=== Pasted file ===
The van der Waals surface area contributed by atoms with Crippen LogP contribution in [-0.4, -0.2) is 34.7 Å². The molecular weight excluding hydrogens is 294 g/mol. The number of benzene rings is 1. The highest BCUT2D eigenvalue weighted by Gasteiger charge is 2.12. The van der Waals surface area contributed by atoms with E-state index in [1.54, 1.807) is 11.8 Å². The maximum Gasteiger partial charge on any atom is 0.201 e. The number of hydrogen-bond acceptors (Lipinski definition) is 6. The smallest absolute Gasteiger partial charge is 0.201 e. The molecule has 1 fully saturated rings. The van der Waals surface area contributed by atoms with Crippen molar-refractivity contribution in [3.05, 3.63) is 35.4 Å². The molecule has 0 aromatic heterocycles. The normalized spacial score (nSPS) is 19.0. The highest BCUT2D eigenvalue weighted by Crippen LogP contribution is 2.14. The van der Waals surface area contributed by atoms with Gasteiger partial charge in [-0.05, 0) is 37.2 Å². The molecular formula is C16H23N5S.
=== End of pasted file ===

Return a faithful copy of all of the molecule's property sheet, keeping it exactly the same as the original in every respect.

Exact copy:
The van der Waals surface area contributed by atoms with Crippen LogP contribution in [-0.4, -0.2) is 34.7 Å². The molecular weight excluding hydrogens is 294 g/mol. The number of benzene rings is 1. The highest BCUT2D eigenvalue weighted by Gasteiger charge is 2.12. The van der Waals surface area contributed by atoms with E-state index in [1.54, 1.807) is 11.8 Å². The maximum Gasteiger partial charge on any atom is 0.201 e. The number of hydrogen-bond acceptors (Lipinski definition) is 6. The smallest absolute Gasteiger partial charge is 0.201 e. The molecule has 1 fully saturated rings. The van der Waals surface area contributed by atoms with Crippen molar-refractivity contribution in [3.05, 3.63) is 35.4 Å². The molecule has 0 aromatic heterocycles. The normalized spacial score (nSPS) is 19.0. The highest BCUT2D eigenvalue weighted by Crippen LogP contribution is 2.14. The van der Waals surface area contributed by atoms with Gasteiger partial charge in [-0.05, 0) is 37.2 Å². The molecular formula is C16H23N5S.